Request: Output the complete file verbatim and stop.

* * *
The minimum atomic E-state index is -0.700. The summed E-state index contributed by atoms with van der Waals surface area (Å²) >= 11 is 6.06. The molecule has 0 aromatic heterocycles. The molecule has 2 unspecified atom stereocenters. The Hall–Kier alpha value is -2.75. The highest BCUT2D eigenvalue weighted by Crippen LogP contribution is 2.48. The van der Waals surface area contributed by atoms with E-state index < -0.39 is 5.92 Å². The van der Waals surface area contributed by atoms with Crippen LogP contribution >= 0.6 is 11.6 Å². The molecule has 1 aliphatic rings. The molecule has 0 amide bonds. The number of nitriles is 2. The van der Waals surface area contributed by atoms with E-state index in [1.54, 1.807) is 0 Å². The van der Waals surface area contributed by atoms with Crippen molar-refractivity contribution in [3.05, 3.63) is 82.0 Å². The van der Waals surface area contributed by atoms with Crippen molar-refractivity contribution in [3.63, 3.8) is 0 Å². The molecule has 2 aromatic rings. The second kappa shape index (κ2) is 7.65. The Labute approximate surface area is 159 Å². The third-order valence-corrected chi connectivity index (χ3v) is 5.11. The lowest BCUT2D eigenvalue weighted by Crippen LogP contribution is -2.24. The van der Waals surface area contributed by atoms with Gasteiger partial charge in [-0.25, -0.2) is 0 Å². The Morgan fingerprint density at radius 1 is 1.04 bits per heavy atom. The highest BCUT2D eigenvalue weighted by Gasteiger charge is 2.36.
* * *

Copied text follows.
The minimum atomic E-state index is -0.700. The summed E-state index contributed by atoms with van der Waals surface area (Å²) >= 11 is 6.06. The molecule has 0 aromatic heterocycles. The molecule has 2 unspecified atom stereocenters. The Hall–Kier alpha value is -2.75. The highest BCUT2D eigenvalue weighted by Crippen LogP contribution is 2.48. The van der Waals surface area contributed by atoms with E-state index < -0.39 is 5.92 Å². The van der Waals surface area contributed by atoms with Crippen LogP contribution >= 0.6 is 11.6 Å². The molecule has 1 aliphatic rings. The molecule has 0 amide bonds. The number of nitriles is 2. The van der Waals surface area contributed by atoms with E-state index in [1.54, 1.807) is 0 Å². The van der Waals surface area contributed by atoms with Crippen molar-refractivity contribution in [3.05, 3.63) is 82.0 Å². The van der Waals surface area contributed by atoms with Crippen molar-refractivity contribution in [3.63, 3.8) is 0 Å². The molecule has 2 aromatic rings. The second kappa shape index (κ2) is 7.65. The Labute approximate surface area is 159 Å². The third-order valence-corrected chi connectivity index (χ3v) is 5.11. The lowest BCUT2D eigenvalue weighted by Crippen LogP contribution is -2.24. The van der Waals surface area contributed by atoms with Gasteiger partial charge in [-0.25, -0.2) is 0 Å². The Morgan fingerprint density at radius 1 is 1.04 bits per heavy atom. The highest BCUT2D eigenvalue weighted by Gasteiger charge is 2.36.